And now the white-wall beamshots. ;) All lights are on AW protected 18650 (2200mAh). Lights are about ~0.75 meter from a white wall (with the camera ~1.25 meters back from the wall). Automatic white balance on the camera, to minimize tint differences.









The BC25se has a narrower overall spillbeam compared the smaller lights in this class (due to the relatively deep reflector here). It is also a "throwier" light, with a more focused hotspot. Scroll down for my actual beam measures.

Testing Method:

All my output numbers are relative for my home-made light box setup, as described on my website. You can directly compare all my relative output values from different reviews - i.e. an output value of "10" in one graph is the same as "10" in another. All runtimes are done under a cooling fan, except for any extended run Lo/Min modes (i.e. >12 hours) which are done without cooling.

I have devised a method for converting my lightbox relative output values (ROV) to estimated Lumens. See my How to convert Selfbuilt's Lightbox values to Lumens thread for more info.

Throw/Output Summary Chart:

My summary tables are reported in a manner consistent with the ANSI FL-1 standard for flashlight testing. Please see for a discussion, and a description of all the terms used in these tables. Effective July 2012, I have updated all my Peak Intensity/Beam Distance measures with a NIST-certified Extech EA31 lightmeter (orange highlights).




There's a lot of data up there. :sweat: Probably the best way to make sense of it all is to compare the performance of the BC25se on all batteries:


First off, I'm a little surprised by the official "960 lumen" ANSI FL-1 rating on this light – in my testing, it was always a good ~200 lumens below that (even on 2xRCR). Not that this is a big deal – the 660-770 estimated lumens reported here is still a good amount of light. :shrug:

Note that I measured ANSI FL-1 Beam Intensity of 17,200cd (262m beam distance) on the highest output source, 2xRCR. This is proportionately lower than the reported max specs as well. :shrug:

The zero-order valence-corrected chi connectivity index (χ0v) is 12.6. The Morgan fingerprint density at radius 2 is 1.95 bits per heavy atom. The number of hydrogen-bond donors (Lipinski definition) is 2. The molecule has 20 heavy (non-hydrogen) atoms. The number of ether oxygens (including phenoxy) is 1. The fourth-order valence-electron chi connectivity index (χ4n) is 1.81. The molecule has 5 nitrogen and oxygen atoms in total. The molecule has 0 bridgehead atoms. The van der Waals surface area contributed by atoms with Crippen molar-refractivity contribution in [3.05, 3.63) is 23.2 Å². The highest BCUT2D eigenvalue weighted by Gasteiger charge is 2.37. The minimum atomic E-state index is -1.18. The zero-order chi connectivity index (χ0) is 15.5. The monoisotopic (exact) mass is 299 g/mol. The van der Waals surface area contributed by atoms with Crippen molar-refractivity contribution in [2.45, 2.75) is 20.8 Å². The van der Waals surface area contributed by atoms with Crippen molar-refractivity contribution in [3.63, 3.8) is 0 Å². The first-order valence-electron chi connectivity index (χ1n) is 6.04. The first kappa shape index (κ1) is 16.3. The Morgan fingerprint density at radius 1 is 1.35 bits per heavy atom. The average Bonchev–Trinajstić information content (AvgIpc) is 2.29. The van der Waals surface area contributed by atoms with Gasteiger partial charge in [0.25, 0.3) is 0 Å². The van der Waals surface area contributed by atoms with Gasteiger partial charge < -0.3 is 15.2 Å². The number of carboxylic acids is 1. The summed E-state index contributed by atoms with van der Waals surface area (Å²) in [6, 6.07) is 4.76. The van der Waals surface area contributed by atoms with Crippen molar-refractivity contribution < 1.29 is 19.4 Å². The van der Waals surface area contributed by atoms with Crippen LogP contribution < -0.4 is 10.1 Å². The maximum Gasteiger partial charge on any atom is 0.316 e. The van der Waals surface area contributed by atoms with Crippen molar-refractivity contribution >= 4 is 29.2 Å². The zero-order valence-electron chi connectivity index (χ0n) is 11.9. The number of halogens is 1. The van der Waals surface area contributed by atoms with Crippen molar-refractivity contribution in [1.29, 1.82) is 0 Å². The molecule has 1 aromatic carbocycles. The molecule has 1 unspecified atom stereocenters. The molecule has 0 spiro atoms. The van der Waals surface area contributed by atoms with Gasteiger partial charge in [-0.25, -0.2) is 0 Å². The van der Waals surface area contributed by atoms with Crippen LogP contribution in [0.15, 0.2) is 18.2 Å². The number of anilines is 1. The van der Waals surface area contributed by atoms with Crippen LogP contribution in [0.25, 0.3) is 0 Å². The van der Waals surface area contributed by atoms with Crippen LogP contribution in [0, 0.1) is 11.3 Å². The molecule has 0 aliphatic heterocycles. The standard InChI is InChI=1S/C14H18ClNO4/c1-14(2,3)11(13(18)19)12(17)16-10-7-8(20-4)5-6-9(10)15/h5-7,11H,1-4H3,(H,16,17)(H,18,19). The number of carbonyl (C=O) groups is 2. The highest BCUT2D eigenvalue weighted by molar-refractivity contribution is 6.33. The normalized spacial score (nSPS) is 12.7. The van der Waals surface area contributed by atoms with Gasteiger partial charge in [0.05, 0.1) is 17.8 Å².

See runtimes below for more info.

Output/Runtime Graphs:





These results require a bit of an explanation. :whistle:

The BC25se suffers from relatively low efficiency on its Hi mode, due to the use of PWM as soon as the first step-down occurs (3 mins into the run). All the other lights shown above - including several PWM-based ones – maintain constant-current on their highest mode. Since the BC25se steps down, it is bound to show lower overall efficiency on Hi. :shrug:

A better indication of how the BC25se compares can be found on the Lo mode 18650 test. Here, you can see the BC25se performs fairly close to the Olight M20S-X (another PWM-based light). Indeed, the BC25se is pretty much run-of-the-mill for a PWM light (i.e. better than the Tactical Impulse, not as efficient as the Crelant 7G3CS, for example).

If it weren't for the novel PWM-based step-down on Hi, I'm sure the BC25se would have performed equivalently to the other lights above.

Potential Issues

The BC25se uses PWM for its Lo mode, at a reasonable (but still visible) 1.19 kHz. However, the new circuit design causes the light to step down repeatedly from its initial Hi mode (with the first step at 3 mins after activation). All these reduced Hi modes have a similar PWM frequency to the Lo mode. This means that within 3 mins of runtime on Hi, you may be able to detect PWM visually.